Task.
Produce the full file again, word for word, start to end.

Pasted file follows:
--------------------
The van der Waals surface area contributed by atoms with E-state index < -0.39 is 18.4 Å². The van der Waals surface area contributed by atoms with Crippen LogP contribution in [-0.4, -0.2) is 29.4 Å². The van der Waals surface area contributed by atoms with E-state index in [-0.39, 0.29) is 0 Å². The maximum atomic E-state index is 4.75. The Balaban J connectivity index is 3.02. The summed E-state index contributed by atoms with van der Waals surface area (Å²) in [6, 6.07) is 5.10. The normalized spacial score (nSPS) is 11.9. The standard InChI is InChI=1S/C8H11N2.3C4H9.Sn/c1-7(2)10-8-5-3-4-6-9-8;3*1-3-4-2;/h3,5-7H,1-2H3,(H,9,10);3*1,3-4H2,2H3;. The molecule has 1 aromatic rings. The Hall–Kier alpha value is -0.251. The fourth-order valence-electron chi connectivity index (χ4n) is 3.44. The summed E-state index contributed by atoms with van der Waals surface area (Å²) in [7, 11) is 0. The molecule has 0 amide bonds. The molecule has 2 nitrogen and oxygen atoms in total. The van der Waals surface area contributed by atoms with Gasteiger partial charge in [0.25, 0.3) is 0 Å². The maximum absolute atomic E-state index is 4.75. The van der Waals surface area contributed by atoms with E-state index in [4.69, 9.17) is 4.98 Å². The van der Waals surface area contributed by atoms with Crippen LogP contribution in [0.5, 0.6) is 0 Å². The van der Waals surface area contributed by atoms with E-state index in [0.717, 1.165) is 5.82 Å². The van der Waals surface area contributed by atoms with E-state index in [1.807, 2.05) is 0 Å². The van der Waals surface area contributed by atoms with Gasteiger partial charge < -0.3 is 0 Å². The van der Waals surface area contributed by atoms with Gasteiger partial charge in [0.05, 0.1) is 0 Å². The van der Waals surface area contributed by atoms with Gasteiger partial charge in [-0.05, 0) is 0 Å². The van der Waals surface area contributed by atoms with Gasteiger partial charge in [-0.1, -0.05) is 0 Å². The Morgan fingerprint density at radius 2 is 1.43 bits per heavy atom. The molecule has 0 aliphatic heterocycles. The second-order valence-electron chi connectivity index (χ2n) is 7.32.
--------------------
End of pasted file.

The van der Waals surface area contributed by atoms with E-state index < -0.39 is 18.4 Å². The van der Waals surface area contributed by atoms with Crippen LogP contribution in [-0.4, -0.2) is 29.4 Å². The van der Waals surface area contributed by atoms with E-state index in [-0.39, 0.29) is 0 Å². The maximum atomic E-state index is 4.75. The Balaban J connectivity index is 3.02. The summed E-state index contributed by atoms with van der Waals surface area (Å²) in [6, 6.07) is 5.10. The normalized spacial score (nSPS) is 11.9. The standard InChI is InChI=1S/C8H11N2.3C4H9.Sn/c1-7(2)10-8-5-3-4-6-9-8;3*1-3-4-2;/h3,5-7H,1-2H3,(H,9,10);3*1,3-4H2,2H3;. The molecule has 1 aromatic rings. The Hall–Kier alpha value is -0.251. The fourth-order valence-electron chi connectivity index (χ4n) is 3.44. The summed E-state index contributed by atoms with van der Waals surface area (Å²) in [7, 11) is 0. The molecule has 0 amide bonds. The molecule has 2 nitrogen and oxygen atoms in total. The van der Waals surface area contributed by atoms with Gasteiger partial charge in [0.25, 0.3) is 0 Å². The maximum absolute atomic E-state index is 4.75. The van der Waals surface area contributed by atoms with E-state index in [4.69, 9.17) is 4.98 Å². The van der Waals surface area contributed by atoms with Crippen LogP contribution in [0.5, 0.6) is 0 Å². The van der Waals surface area contributed by atoms with E-state index in [0.717, 1.165) is 5.82 Å². The van der Waals surface area contributed by atoms with E-state index in [1.807, 2.05) is 0 Å². The van der Waals surface area contributed by atoms with Gasteiger partial charge < -0.3 is 0 Å². The van der Waals surface area contributed by atoms with Gasteiger partial charge in [0.05, 0.1) is 0 Å². The van der Waals surface area contributed by atoms with Gasteiger partial charge in [-0.05, 0) is 0 Å². The van der Waals surface area contributed by atoms with Gasteiger partial charge in [-0.1, -0.05) is 0 Å². The Morgan fingerprint density at radius 2 is 1.43 bits per heavy atom. The molecule has 0 aliphatic heterocycles. The second-order valence-electron chi connectivity index (χ2n) is 7.32.